We are doing the 'Hokey Cokey' with our seedlings too.
    In, out, in, out
    You shake it all about… The weather goes from one extreme to to other.
    Jolly little tune by the way. I enjoyed that.

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    1. I'm glad you liked the music. It does sound quite jolly, but isn't my favourite DC tune - that would be something like "Come Home Billy Bird" or "An English Lady of a Certain Age".

      I'm wondering whether to nip off the flower buds from some of the Ipomoeas so they put that energy into growing some more leaves and branching shoots for later in the season?

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    2. So not Norman and Norma, the only song in existence to rhyme Cromer" with "double pneumonia"..? Jx

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    3. Oh, I haven't listened to Norman and Norma for ages! I'll put it on now...

      (And pneumonia is likely what with this "weather" we've been getting lately)

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  8. Anonymous26/4/21 17:35

    Goodness, this Kniola gets around, from that window sill over there to that greenhouse .... nice flowers they are.
    Regarding all these tiny white dots - it may sound silly or plain stupid, but can not be there an online ressource that helps to identify what one sees on a snap ?
    I mean, we face billions of white dots over head, and we - mankind, or at least the part of mankind who is seriously interested in this - try to kinda sort all this. So all we have here are manmade rules, descriptions, angles, grades of shinyness etcet.pp.
    This must be a nerd's (is "nerd" correct ? Sorry if it is a bad word.) wet dream, a description of all above - it screams for computer-based description, database, knowledgebase, how ever you describe it : Why should it not be possible to have an image, something from camera, taken at a defined location, perhaps up in a defined angle, and some computer may say / answer the question what is visible ?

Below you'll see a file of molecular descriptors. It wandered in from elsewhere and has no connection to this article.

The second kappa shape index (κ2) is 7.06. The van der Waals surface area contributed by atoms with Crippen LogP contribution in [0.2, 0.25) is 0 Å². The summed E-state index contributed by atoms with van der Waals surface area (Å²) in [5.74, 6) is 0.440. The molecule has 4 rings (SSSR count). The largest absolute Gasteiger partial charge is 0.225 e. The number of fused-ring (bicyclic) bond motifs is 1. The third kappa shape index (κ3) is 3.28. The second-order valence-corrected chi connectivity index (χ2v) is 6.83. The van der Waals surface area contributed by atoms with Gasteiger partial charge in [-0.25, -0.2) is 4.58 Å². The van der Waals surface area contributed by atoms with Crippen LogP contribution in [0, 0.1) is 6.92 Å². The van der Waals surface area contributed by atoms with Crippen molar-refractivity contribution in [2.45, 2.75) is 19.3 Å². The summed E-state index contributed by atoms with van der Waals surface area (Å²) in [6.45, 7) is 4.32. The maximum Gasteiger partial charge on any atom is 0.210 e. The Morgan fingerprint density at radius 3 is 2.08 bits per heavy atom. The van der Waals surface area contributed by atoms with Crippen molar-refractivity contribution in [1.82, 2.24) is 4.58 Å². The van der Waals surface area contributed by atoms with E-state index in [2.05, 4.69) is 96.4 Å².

I know it is a bit against what you are doing, taking out the fun of identifying things by yerself by using your own "Hirnschmalz", but would that not be a useful tool ?
    I am sorry IDV, I am just a bloody layman when it comes to celestical mechanics, it is all about triangles and mathematics. And believe me, I am very proud that you made me a star - so my intention is in no way to dimish, lessen or derogate your work - I am just now hit by the idea that there should / could be a kind of tool. Can it ? Do you have one of those planetaria near you? You just need to prick a tiny hole into that black cardboard ...

    The idea is hopefully clearly expressed, there should really be some kind of online tool - NASA where are you ?

    Mago (originally from 23/04/21)

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    1. Oh, there are plenty of online starmaps and tools for identifying which white dot is what, and what that one over there is, and why that big red one keeps getting larger and brighter... I use the Online Planetarium at theskylive.com and Wikipedia (as well as my trusty Universe book), but for those with modern phones (which I don’t have) there are apps that tell you what’s what when you point it at the sky (this Stellarium has one). In fact, when I do eventually get around to replacing phone, I’m going to get a starmap/planetarium app for it.
      But, as you say, I do find it satisfying to work out which dot is which on my photographs by poring through diagrams and star lists on Wiki, and scouring the constellations in my Universe book.
      I wish there was a planetarium around here, but the nearest appears to be in Cambridge about 100 miles away. I’m going to have to make do with going out into the garden, or up Madam’s Lane at night and looking at the real thing - but without any helpful commentary or visual aids.